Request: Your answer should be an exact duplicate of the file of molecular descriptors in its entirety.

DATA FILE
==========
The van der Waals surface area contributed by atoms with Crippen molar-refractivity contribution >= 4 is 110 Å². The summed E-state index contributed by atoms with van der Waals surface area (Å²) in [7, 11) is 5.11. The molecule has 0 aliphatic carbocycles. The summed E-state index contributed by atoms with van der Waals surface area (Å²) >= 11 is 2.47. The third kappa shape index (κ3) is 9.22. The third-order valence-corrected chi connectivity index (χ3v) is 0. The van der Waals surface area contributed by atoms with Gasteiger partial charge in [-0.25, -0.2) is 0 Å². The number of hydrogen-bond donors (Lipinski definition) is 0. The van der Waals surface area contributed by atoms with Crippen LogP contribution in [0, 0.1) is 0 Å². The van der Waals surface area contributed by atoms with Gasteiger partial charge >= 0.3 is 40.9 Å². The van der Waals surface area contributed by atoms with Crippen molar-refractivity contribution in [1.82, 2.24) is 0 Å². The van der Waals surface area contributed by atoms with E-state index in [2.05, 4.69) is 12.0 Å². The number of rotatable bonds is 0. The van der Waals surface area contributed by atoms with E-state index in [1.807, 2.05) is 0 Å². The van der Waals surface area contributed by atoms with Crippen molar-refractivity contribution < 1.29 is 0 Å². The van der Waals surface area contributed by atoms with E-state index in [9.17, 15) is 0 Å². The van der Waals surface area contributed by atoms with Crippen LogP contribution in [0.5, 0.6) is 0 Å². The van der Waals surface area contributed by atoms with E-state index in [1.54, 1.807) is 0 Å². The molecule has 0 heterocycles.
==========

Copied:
The van der Waals surface area contributed by atoms with Crippen molar-refractivity contribution >= 4 is 110 Å². The summed E-state index contributed by atoms with van der Waals surface area (Å²) in [7, 11) is 5.11. The molecule has 0 aliphatic carbocycles. The summed E-state index contributed by atoms with van der Waals surface area (Å²) >= 11 is 2.47. The third kappa shape index (κ3) is 9.22. The third-order valence-corrected chi connectivity index (χ3v) is 0. The van der Waals surface area contributed by atoms with Gasteiger partial charge in [-0.25, -0.2) is 0 Å². The number of hydrogen-bond donors (Lipinski definition) is 0. The van der Waals surface area contributed by atoms with Crippen LogP contribution in [0, 0.1) is 0 Å². The van der Waals surface area contributed by atoms with Gasteiger partial charge >= 0.3 is 40.9 Å². The van der Waals surface area contributed by atoms with Crippen molar-refractivity contribution in [1.82, 2.24) is 0 Å². The van der Waals surface area contributed by atoms with E-state index in [2.05, 4.69) is 12.0 Å². The number of rotatable bonds is 0. The van der Waals surface area contributed by atoms with E-state index in [1.807, 2.05) is 0 Å². The van der Waals surface area contributed by atoms with Crippen molar-refractivity contribution < 1.29 is 0 Å². The van der Waals surface area contributed by atoms with E-state index in [9.17, 15) is 0 Å². The van der Waals surface area contributed by atoms with Crippen LogP contribution in [0.5, 0.6) is 0 Å². The van der Waals surface area contributed by atoms with E-state index in [1.54, 1.807) is 0 Å². The molecule has 0 heterocycles.